Angular velocity, acceleration. and moment of inertia

• bfusco
In summary: well α=34.05 rad/sec^2, but i have no clue what the information the slowing of the wheel is giving, i want to know what the formula is for the applied torque needed to achieve a given angular velocity
bfusco

Homework Statement

A grinding wheel is a uniform cylinder with a radius of 8.70 cm and a mass of 0.400 kg.
a)calculate the moment of inertia about the center.
b)Calculate the applied torque needed to accelerate it from rest to 1950 rpm in 6.00 s if it is known to slow down from 1250 rpm to rest in 57.5 s.

The Attempt at a Solution

first i changed the given radius to .087 m..

a) wasnt that hard, I=mR^2, (.4)(.087)^2=.00151

b) since i was given the ωi=0, and ωf=1950 rpm→32.5 rps, and t=6s, i used the formula ωf=ωi+αt, and got α=5.42. i used my α to solve for a with the equation a=Rα (because F=ma) and got .47, then using F=ma, F=(.4)(.47)=.19. Since τ=RF, τ=(.19)(.087)=.02, which is incorrect.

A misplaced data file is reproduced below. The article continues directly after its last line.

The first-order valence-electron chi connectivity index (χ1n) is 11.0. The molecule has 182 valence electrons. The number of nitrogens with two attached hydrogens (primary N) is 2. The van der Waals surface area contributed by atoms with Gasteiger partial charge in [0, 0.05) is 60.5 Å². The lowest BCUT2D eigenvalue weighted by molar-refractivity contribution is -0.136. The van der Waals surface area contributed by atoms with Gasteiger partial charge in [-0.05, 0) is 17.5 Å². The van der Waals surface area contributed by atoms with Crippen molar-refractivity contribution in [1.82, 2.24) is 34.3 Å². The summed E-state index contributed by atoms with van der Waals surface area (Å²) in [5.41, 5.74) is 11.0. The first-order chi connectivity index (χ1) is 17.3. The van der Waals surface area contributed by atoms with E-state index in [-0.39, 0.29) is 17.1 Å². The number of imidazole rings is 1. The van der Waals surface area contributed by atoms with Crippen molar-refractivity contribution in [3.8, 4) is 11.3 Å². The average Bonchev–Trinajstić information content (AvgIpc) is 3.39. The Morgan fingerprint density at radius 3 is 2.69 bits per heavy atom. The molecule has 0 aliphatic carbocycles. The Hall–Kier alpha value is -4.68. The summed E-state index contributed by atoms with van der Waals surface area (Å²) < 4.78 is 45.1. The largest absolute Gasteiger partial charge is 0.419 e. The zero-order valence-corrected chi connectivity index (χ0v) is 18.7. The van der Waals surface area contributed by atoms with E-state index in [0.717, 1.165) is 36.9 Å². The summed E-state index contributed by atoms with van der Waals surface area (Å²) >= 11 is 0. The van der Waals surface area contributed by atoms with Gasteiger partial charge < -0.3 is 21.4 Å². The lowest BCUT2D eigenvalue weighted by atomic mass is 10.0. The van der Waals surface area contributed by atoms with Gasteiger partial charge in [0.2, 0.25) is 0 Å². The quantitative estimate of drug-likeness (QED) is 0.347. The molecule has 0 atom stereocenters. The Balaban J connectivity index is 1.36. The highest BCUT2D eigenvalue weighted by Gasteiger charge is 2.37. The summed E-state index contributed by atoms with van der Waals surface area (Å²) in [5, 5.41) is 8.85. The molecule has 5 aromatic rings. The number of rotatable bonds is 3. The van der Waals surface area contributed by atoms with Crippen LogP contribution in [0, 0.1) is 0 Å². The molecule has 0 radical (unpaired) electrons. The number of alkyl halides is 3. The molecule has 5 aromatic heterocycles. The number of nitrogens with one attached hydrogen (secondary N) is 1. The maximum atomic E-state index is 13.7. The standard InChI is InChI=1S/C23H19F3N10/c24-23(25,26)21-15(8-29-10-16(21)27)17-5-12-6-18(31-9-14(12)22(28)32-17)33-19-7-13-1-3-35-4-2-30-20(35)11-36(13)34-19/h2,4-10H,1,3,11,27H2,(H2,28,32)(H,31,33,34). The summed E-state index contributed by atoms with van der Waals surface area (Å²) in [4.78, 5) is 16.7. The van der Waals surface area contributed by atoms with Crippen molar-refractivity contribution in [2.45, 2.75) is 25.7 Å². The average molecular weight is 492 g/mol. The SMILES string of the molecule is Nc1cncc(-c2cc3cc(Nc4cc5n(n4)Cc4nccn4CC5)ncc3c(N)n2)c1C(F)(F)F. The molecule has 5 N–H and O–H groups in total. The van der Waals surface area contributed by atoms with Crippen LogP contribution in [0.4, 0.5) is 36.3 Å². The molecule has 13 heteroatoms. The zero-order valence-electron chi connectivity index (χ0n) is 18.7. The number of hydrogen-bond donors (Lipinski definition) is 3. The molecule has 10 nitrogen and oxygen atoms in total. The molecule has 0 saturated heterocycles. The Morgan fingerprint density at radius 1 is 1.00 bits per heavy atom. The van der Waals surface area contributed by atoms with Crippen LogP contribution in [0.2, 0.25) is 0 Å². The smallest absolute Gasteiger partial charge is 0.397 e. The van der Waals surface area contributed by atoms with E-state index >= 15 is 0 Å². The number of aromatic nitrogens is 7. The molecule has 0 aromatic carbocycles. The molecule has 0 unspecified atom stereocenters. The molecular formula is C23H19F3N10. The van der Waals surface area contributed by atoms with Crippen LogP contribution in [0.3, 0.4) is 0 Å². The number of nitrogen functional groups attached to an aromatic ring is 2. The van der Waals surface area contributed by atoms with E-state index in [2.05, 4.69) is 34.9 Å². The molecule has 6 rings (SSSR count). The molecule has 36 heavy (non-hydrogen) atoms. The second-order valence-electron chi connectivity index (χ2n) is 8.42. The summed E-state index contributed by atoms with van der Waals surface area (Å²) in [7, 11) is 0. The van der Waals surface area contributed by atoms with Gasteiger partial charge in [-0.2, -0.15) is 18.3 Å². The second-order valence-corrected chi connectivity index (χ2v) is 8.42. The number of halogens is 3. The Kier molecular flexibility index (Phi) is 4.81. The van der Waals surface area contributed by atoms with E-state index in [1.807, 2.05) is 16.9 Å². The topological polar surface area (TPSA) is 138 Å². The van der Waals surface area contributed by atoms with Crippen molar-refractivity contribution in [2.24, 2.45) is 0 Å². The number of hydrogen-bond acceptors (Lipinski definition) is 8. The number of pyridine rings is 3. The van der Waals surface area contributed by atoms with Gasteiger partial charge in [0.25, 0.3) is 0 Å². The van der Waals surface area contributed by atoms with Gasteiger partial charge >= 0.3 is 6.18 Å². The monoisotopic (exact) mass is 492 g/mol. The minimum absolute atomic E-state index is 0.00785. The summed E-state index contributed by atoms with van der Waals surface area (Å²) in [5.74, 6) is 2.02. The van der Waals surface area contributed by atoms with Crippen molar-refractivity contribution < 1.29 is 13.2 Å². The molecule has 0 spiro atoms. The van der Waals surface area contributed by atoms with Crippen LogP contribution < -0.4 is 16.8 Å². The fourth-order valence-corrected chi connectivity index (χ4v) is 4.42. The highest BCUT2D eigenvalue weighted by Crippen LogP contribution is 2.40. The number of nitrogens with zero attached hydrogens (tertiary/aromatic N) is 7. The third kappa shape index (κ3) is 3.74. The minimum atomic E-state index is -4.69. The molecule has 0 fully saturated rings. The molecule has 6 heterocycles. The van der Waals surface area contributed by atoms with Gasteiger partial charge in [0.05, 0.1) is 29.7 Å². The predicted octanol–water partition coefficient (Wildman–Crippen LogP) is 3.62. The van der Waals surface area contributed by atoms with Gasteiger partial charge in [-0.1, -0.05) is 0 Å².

Im guessing that my calculated I has something to do with the answer because of the way my professor asks the question, in parts where you use your answer in part a to solve for part b which is needed to solve for part c, etc, but i don't understand how my answer is wrong. however realistically i can understand how a τ of .02 wouldn't cause a cylinder to rotate from 0 to 1950 rpm in 6 sec.

Your acceleration should be expressed in unit of rad/s2 in order to be consistent with other calculations. You should ALWAYS attach units to your values.

You don't need to convert back and forth from torque to force via the radius. You can work directly with torques, keeping everything "angular"

Why do you think they gave you the information about the wheel slowing to a halt over a given time? What would bring something in motion to a halt over time?

gneill said:
Your acceleration should be expressed in unit of rad/s2 in order to be consistent with other calculations. You should ALWAYS attach units to your values.

You don't need to convert back and forth from torque to force via the radius. You can work directly with torques, keeping everything "angular"

Why do you think they gave you the information about the wheel slowing to a halt over a given time? What would bring something in motion to a halt over time?